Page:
Este plugin no se ha probado con las últimas 3 versiones mayores de WordPress. Puede que ya no tenga soporte ni lo mantenga nadie, o puede que tenga problemas de compatibilidad cuando se usa con las versiones más recientes de WordPress.

Plugin Info


This plugin provides a simple way of displaying up-to-date information about specific plugins hosted on the WordPress Plugin Directory in your blog posts and pages. It is intended for plugin authors who want to display details of their own plugins from the WP Plugin Directory on their blog and want those details to remain up to date. It’s also useful for bloggers who may blog about plugins and would like the details in their blog posts to remain up to date.

This plugin uses WordPress shortcodes so it’s easy to include any information about a particular plugin in your post or page.

Er, what?

You want to blog about a particular plugin on your blog and include various details of it in your blog post (eg. the number of downloads or the last updated date). You could manually type this information into your post but this means that in a few days/weeks/months' time the information will be out of date.

This plugin allows you to use shortcodes in your blog posts and pages which periodically fetches this information from the WordPress Plugin Directory, therefore ensuring the information always remains up to date.

Here’s an example

This plugin uses WordPress shortcodes so it’s easy to include any information about a particular plugin in your post or page.

This plugin has been downloaded [plugin downloaded] times!

This will produce the following content in your blog post:

This plugin has been downloaded 1,650 times!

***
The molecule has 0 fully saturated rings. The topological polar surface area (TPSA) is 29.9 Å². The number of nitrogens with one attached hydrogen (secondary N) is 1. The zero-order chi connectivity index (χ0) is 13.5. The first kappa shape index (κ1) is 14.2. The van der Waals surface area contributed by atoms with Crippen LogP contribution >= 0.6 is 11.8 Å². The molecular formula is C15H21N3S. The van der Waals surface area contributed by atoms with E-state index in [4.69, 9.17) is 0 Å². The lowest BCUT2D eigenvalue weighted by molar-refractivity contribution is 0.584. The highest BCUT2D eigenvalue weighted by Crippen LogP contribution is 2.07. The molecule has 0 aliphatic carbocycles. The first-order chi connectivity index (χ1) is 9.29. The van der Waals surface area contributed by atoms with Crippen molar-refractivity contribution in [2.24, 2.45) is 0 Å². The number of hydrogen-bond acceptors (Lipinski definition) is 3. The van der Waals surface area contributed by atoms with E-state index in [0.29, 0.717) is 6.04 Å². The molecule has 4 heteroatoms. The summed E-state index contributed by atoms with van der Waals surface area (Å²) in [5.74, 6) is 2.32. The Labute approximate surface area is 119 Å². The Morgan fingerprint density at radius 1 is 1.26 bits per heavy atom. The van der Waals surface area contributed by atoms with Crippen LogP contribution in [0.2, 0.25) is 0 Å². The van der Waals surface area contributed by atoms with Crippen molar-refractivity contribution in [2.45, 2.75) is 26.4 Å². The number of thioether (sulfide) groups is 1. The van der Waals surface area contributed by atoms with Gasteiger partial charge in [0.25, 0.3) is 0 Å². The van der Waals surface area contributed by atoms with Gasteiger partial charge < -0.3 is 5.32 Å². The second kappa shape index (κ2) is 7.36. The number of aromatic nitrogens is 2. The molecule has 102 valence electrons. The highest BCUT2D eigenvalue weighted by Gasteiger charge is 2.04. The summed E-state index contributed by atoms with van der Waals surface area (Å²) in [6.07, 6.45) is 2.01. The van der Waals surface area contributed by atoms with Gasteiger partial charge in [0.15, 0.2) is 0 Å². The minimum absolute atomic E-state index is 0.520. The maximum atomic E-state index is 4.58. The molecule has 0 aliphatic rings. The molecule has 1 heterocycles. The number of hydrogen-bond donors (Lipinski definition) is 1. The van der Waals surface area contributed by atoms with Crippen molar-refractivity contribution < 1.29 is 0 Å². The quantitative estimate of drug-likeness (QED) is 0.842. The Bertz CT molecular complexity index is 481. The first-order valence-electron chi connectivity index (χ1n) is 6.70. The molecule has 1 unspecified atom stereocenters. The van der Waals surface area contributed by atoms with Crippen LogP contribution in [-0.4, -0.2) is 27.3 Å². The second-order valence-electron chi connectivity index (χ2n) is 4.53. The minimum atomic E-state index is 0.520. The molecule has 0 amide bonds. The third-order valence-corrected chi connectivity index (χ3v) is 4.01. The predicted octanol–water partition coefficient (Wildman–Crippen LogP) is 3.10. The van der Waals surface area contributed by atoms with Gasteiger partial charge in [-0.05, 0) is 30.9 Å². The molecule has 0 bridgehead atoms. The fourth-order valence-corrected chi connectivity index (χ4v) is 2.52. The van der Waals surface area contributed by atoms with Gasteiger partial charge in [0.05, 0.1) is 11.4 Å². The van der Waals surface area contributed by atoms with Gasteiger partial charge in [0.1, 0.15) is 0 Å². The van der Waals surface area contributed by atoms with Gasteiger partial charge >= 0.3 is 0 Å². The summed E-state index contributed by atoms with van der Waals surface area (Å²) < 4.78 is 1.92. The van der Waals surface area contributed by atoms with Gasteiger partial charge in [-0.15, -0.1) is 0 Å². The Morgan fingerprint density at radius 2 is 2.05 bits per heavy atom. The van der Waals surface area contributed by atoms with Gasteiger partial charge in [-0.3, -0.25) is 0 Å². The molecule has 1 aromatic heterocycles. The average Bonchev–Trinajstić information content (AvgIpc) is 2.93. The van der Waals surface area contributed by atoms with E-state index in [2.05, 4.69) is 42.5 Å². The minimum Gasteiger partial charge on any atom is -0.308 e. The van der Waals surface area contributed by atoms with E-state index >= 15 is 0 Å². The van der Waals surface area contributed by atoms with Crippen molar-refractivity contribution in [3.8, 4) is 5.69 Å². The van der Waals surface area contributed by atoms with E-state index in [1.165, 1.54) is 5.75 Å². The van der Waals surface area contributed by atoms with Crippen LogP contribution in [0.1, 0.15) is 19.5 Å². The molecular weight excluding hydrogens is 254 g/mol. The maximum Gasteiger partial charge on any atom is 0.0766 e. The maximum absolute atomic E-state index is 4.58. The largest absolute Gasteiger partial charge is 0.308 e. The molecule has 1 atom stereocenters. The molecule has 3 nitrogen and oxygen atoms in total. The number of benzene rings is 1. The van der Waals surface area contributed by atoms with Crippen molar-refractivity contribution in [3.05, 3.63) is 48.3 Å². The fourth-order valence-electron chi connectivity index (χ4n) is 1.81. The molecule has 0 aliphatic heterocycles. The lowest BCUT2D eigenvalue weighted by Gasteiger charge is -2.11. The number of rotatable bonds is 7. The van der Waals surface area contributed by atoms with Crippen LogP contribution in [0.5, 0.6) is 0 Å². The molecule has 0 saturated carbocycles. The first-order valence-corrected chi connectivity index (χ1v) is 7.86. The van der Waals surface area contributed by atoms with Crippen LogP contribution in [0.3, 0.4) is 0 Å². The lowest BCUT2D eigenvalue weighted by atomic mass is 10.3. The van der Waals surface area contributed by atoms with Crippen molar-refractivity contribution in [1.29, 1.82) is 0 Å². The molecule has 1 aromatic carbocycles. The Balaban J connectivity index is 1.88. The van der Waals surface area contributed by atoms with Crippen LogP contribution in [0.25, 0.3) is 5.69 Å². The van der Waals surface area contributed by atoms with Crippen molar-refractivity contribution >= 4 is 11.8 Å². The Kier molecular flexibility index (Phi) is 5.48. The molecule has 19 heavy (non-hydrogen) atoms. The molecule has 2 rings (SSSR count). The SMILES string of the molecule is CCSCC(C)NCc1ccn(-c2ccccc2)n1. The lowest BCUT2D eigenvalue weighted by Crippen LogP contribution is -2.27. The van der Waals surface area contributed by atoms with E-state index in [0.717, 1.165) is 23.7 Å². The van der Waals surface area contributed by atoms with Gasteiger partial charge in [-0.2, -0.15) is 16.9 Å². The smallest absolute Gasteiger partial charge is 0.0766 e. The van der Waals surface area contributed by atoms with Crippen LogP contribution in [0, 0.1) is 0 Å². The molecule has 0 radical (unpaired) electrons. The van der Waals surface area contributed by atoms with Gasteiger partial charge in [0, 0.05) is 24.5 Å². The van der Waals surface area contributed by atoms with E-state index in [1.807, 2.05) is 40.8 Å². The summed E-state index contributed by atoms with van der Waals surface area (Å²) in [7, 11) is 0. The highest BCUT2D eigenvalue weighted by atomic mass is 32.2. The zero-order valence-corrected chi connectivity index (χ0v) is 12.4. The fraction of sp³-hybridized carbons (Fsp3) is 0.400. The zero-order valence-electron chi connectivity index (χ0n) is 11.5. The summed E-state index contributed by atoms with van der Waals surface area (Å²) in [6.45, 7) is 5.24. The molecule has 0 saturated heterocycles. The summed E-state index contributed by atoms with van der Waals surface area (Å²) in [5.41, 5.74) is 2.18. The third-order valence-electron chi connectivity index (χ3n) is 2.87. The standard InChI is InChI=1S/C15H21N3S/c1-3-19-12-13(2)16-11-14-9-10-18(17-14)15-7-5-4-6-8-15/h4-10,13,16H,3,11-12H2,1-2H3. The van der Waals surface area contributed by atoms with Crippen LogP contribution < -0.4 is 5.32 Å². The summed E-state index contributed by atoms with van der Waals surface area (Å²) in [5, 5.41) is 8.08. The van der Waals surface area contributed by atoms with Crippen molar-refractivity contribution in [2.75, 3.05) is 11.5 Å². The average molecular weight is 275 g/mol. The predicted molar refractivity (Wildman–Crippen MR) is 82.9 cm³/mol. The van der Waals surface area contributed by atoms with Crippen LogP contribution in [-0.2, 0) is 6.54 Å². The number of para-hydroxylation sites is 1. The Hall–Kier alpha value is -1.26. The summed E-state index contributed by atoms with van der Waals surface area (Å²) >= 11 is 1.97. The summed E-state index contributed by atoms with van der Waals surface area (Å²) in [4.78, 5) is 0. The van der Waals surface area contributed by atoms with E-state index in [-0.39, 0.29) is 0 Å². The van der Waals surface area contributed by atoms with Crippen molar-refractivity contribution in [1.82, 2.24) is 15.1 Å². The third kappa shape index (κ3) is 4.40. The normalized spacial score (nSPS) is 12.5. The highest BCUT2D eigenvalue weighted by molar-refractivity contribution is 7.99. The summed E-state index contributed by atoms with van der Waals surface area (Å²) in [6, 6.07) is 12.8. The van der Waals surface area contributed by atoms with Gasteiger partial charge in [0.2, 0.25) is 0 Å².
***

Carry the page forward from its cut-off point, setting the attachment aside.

The download count will remain current without you having to touch your blog post again.


  1. Write a new blog post or page, or open an existing post or page for editing.
  2. In the 'Plugin Info' box on that screen, type the slug of the plugin (see screenshot #1). The plugin slug is the last part of the URL of the plugin’s page on
  3. Add a shortcode to your blog entry like this: [plugin version] and save the post. (That’s the word plugin and not the slug of the plugin).
  4. Take a look at your post and the version number of the plugin will be displayed.

For a complete list of all the fields you can display, see the FAQ page.


  • Adding a plugin to a post. Remember to use the slug and not the name, as using the name isn’t 100% reliable.


Is this plugin for me?

This plugin will be of use to you if:

  1. You are a plugin author and you want an easy way to include up to date information about any of your plugins in your blog posts or pages.
  2. You are the author of a blog that highlights plugins of interest and you want to ensure that information in your posts remains up to date.
Which attributes of a plugin can I display?

The available shortcodes can be seen from the post writing screen. Just click the [show] link in the 'Plugin Info' box.

Shortcodes which display a formatted hyperlink can have their default link text overridden via the text attribute on the shortcode. For example: [plugin homepage text='Home Page'] will display a link to the plugin homepage with the link text 'Home Page'.

Can I display plugin info outside of my blog posts?

Yes! You can use the plugin_info() function anywhere in your template. The function takes two parameters, the slug of your plugin and the attribute you’d like to display. The following example will display the last updated date for my User Switching plugin:

plugin_info( 'user-switching', 'updated' );`

You can also get the info rather than printing it out using the get_plugin_info() function:

$updated = get_plugin_info( 'user-switching', 'updated' );`

Be aware that plugin information isn’t cached between page requests using this method, so be sure to implement some caching of your own.

The geek stuff

The plugin information is collected from each time you save your post or page. It is updated hourly using WordPress' cron system and uses the Plugin API in WordPress core. The plugin data is cached as an associative array in a custom field called plugin-info, and the plugin slug you enter is saved as a custom field called plugin. This means you can also access the plugin data using get_post_meta(), but I’ll let you figure that out for yourself.


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Registro de cambios

For Plugin Info’s changelog, please see the Releases page on GitHub.